JetBlue's confidence trick
In a move instigated at board level and designed to restore confidence in the still young carrier, JetBlue Airways has promoted David Barger to be its chief executive officer and president, with founder David Neeleman agreeing to step down from his post and become chairman of the JetBlue board.
Barger, a member of JetBlue's board since 2001, joined JetBlue as president and chief operating officer shortly after Neeleman founded the airline in 1998. Now 47, Neeleman had overseen a gradual shift in the carrier's executive roster to strengthen its operating ranks. But after winter storms in mid-February essentially shut JetBlue down and forced it to cancel nearly 1,700 flights, stranding thousands of travellers in the process and prompting a very public apology from Neeleman, the carrier encountered both investor and passenger disfavour.
After the storms, JetBlue hired a former top US FAA officer, Russell Chew, as chief operating officer. That let Barger, a former Continental Airlines executive who had overseen its New York Newark hub, focus less on day-to-day operations. With the recent move, Chew has risen to become Barger's second in command. Earlier, Barger, now 49, had worked at New York Air, later a unit of Continental, becoming its chief of stations.
Analysts see the move as a logical one, strengthening the operational side of the carrier and allowing Neeleman to concentrate on big strategic issues.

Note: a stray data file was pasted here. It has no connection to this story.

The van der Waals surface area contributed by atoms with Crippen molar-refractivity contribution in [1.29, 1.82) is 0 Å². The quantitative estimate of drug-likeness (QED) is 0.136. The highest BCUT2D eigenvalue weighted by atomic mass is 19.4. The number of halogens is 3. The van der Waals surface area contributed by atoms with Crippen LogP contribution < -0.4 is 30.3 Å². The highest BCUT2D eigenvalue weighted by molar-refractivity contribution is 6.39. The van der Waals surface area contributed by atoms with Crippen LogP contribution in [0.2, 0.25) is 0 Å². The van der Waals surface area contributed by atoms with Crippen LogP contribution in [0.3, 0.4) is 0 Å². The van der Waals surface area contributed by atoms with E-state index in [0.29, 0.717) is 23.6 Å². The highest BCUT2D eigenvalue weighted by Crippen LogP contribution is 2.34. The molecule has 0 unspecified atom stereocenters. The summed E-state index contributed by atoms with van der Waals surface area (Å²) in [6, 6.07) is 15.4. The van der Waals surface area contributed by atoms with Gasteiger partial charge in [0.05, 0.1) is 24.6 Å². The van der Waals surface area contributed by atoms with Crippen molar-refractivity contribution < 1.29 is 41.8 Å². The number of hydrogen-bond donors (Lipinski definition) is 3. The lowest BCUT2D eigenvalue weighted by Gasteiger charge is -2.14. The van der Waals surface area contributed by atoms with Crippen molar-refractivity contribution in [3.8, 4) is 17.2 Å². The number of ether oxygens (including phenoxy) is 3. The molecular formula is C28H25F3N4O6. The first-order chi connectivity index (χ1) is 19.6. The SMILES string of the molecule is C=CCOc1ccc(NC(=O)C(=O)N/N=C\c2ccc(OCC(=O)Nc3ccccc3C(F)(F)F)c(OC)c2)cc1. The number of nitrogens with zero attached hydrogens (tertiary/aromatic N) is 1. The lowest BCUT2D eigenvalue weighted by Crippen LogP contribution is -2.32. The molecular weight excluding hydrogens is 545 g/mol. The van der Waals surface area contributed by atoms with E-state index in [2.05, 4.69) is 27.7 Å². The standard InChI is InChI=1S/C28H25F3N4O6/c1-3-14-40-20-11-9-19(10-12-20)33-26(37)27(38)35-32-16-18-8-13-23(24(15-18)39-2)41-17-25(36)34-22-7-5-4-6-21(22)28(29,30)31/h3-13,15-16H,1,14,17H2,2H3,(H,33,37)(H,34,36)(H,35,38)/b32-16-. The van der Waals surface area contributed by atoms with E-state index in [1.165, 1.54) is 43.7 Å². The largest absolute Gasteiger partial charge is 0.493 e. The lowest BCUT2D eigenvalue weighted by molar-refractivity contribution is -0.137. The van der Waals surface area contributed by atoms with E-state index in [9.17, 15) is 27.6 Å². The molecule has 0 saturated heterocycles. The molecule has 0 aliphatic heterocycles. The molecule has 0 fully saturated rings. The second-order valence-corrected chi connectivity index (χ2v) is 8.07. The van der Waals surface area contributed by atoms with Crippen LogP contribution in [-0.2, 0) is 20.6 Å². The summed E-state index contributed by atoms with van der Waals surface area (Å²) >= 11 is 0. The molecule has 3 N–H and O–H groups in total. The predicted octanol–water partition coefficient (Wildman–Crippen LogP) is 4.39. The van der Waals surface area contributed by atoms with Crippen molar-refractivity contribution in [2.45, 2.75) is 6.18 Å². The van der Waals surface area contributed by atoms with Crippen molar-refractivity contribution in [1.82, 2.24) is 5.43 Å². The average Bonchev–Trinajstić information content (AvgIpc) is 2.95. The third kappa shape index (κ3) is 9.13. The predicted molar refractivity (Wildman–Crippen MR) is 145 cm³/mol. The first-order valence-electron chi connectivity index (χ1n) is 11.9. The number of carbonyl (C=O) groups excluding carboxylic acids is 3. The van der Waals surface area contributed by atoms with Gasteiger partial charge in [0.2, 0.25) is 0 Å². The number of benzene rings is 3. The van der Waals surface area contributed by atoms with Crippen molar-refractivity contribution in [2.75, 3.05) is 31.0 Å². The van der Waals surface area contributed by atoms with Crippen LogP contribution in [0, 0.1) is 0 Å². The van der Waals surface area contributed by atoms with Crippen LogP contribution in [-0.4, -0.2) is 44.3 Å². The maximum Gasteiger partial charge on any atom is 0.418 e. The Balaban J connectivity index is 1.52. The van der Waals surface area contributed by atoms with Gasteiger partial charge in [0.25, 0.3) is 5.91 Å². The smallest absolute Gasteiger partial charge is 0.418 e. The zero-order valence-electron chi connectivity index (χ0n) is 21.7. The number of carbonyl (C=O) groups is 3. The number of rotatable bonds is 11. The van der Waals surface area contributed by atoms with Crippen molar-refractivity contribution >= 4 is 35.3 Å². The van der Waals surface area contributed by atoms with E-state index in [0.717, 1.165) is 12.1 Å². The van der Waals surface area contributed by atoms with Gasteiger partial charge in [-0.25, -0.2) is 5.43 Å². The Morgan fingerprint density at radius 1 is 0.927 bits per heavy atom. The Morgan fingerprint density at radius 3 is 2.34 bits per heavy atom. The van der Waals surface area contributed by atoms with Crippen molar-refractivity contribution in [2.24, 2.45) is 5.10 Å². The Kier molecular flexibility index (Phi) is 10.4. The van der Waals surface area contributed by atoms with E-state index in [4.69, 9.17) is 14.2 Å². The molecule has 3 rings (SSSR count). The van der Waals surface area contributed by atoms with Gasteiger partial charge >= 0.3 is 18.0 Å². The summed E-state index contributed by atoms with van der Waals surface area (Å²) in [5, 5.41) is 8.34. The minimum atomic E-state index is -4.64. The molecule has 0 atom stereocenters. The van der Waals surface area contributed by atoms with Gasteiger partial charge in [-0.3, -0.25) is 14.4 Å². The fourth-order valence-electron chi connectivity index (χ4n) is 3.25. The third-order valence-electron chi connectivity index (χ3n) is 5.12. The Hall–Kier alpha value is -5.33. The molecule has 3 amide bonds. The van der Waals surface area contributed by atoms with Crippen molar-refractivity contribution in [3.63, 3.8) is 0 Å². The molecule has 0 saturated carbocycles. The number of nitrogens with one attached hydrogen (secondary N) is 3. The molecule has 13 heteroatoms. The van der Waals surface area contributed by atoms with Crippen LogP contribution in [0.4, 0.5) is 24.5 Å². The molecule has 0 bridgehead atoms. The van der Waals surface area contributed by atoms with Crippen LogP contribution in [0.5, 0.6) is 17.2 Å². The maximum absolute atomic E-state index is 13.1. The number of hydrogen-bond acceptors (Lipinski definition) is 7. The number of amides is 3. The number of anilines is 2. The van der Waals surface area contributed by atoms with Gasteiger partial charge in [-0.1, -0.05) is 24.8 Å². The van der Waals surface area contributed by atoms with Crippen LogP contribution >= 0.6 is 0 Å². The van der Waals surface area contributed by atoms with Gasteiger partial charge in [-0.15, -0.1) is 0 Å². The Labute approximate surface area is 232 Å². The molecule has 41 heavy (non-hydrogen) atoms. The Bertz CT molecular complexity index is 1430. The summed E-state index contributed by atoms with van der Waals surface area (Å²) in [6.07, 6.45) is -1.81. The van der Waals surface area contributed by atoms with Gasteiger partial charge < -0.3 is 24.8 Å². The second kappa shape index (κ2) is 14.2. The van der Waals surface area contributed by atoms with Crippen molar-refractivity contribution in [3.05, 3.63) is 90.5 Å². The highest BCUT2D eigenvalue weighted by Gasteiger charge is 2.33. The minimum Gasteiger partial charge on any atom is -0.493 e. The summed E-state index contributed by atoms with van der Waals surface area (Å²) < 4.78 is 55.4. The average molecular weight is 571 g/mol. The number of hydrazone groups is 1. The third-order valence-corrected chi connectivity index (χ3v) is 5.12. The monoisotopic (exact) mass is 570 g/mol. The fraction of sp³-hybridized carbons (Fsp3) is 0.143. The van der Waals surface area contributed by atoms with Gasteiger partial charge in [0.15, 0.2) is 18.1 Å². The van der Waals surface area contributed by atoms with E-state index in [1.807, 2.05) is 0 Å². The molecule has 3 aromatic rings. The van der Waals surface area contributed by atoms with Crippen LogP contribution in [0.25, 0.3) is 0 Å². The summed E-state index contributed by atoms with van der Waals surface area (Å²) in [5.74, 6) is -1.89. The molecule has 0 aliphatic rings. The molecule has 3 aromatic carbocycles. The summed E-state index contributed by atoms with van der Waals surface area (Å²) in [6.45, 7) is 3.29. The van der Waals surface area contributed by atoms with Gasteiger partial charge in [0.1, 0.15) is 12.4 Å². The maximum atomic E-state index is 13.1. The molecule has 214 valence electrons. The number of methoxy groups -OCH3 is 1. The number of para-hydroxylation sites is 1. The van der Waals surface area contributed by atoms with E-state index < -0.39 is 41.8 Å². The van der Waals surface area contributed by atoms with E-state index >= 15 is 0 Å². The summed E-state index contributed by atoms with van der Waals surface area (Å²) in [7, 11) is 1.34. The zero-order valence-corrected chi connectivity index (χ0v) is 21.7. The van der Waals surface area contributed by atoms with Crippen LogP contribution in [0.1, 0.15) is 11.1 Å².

Ray Neidl, an analyst with Calyon Securities, noted that JetBlue "has been moving in the direction for the past year of replacing much of the management team with strong operating personnel".
The changes are a "natural evolution of our leadership structure as JetBlue continues to grow", confirms Neeleman. "As chairman of the board of directors, I will focus on developing JetBlue's long-term vision and strategy, and how we can continue to be a preferred product in a commodity business."
In a further move to bolster its operations team, JetBlue has promoted John Ross to vice-president of flight operations, reporting to Chew. Ross will lead JetBlue's 1,700 pilots and flight operations team, including its Airbus A320 and Embraer 190 aircraft.
A veteran US Airways executive, Ross joined JetBlue in 2005 as director of flight safety, and has served as interim vice-president of the airline's system operations department since March.